Let's look at some of the efforts made by Dr. BR Ambedkar to eradicate casteism and caste based discrimination from the social engineering of the Indian society.

In 1935 Ambedkar announced, ‘Although I have been born a Hindu, I will not die a Hindu.’ And it culminated in October 1956 in the city of Nagpur where he and 400,000 followers took the ‘three refuges’ of traditional Buddhism and an additional 22 vows.

He believed that Hinduism did not provide for human liberty, equality, fraternity and universal justice as it ritually hierarchized people. Through sanctions from its sacred texts Hinduism perpetrated grave injustices against the lower castes and women. It was, as a religion not self reflexive and humanitarian in the least.
Using the metaphor of Imperialism, the ‘colonized’ i.e. the dalits were unable to escape in any physical sense as they had no independent territory of their own; neither could they send the colonizers (Brahmins) home. They were unable to easily lay claim to an independent history and culture in fact they gained their identity by their incorporation into the repressive and exploitative dominant culture and society. Conversion offered an opportunity to the subordinated groups to escape the colonizers cultural and religious dominance.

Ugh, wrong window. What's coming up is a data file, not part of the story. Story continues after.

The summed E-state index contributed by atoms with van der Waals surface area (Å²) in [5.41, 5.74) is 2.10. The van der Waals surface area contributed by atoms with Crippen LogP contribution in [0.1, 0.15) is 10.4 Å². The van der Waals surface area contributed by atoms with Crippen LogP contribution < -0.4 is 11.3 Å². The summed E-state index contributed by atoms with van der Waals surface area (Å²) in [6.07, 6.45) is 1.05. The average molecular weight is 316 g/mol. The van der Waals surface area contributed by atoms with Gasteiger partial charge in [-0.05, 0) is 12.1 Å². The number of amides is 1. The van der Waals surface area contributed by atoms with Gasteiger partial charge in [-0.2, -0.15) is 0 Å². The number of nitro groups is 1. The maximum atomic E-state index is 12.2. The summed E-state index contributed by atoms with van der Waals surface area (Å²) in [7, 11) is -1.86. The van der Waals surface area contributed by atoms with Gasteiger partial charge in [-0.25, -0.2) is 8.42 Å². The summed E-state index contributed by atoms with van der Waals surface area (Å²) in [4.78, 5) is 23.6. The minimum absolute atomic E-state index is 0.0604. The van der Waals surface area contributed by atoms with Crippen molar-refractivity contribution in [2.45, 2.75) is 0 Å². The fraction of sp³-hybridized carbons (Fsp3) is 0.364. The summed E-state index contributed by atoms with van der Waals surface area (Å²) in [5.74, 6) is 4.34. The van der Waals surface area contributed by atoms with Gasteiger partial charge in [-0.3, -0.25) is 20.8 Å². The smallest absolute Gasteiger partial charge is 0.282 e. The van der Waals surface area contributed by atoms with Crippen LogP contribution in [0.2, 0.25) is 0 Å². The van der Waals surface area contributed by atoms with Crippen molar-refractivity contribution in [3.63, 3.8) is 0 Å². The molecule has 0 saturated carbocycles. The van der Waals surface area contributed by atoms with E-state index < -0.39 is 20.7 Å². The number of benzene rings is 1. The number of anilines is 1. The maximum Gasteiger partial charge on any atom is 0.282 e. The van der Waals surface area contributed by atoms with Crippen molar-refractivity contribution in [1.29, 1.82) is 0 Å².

Ambedkar had initially tried to encourage the process of Sanskritization, in the form of rejecting customs which marked caste as ‘low’, amongst the dalits. He also tried to promote reform from within Hinduism in the 20’s but these attempts were not effectual. Thus social reform within Hinduism failed to provide an ideological and organizational alternative and a new one had to be sought.
He toyed with the idea of demanding a separate homeland for the untouchables, but this was not feasible and he soon gave this idea up. He also thought of establishing a new religion to replace Hinduism but this too proved futile. Finally in the late 20’s and early 30’s he made public his decision to renounce Hinduism.

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